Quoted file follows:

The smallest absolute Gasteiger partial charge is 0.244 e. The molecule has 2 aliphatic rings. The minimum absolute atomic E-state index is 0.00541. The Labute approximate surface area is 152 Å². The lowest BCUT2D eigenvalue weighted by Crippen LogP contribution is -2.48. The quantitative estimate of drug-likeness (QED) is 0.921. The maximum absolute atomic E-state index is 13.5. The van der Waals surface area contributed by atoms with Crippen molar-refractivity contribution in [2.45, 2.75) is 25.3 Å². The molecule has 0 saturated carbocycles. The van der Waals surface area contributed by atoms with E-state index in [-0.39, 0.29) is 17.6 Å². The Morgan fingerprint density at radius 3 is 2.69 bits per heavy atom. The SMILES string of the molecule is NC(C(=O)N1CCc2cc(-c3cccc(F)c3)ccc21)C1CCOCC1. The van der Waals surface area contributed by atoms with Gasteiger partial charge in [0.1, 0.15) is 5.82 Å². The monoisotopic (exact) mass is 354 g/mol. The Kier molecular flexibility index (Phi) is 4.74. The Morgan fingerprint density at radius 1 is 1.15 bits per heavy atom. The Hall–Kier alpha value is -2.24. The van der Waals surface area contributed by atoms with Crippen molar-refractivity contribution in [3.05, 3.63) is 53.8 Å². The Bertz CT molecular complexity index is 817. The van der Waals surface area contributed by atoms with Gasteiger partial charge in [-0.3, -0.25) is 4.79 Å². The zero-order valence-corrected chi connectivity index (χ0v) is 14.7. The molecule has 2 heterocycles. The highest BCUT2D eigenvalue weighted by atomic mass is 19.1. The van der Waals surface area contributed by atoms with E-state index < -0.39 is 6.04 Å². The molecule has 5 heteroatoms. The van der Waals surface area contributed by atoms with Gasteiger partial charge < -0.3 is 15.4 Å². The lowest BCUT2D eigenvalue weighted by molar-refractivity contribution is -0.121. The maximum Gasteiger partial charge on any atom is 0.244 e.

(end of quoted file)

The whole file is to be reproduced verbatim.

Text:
The smallest absolute Gasteiger partial charge is 0.244 e. The molecule has 2 aliphatic rings. The minimum absolute atomic E-state index is 0.00541. The Labute approximate surface area is 152 Å². The lowest BCUT2D eigenvalue weighted by Crippen LogP contribution is -2.48. The quantitative estimate of drug-likeness (QED) is 0.921. The maximum absolute atomic E-state index is 13.5. The van der Waals surface area contributed by atoms with Crippen molar-refractivity contribution in [2.45, 2.75) is 25.3 Å². The molecule has 0 saturated carbocycles. The van der Waals surface area contributed by atoms with E-state index in [-0.39, 0.29) is 17.6 Å². The Morgan fingerprint density at radius 3 is 2.69 bits per heavy atom. The SMILES string of the molecule is NC(C(=O)N1CCc2cc(-c3cccc(F)c3)ccc21)C1CCOCC1. The van der Waals surface area contributed by atoms with Gasteiger partial charge in [0.1, 0.15) is 5.82 Å². The monoisotopic (exact) mass is 354 g/mol. The Kier molecular flexibility index (Phi) is 4.74. The Morgan fingerprint density at radius 1 is 1.15 bits per heavy atom. The Hall–Kier alpha value is -2.24. The van der Waals surface area contributed by atoms with Crippen molar-refractivity contribution in [3.05, 3.63) is 53.8 Å². The Bertz CT molecular complexity index is 817. The van der Waals surface area contributed by atoms with Gasteiger partial charge in [-0.3, -0.25) is 4.79 Å². The zero-order valence-corrected chi connectivity index (χ0v) is 14.7. The molecule has 2 heterocycles. The highest BCUT2D eigenvalue weighted by atomic mass is 19.1. The van der Waals surface area contributed by atoms with E-state index < -0.39 is 6.04 Å². The molecule has 5 heteroatoms. The van der Waals surface area contributed by atoms with Gasteiger partial charge < -0.3 is 15.4 Å². The lowest BCUT2D eigenvalue weighted by molar-refractivity contribution is -0.121. The maximum Gasteiger partial charge on any atom is 0.244 e.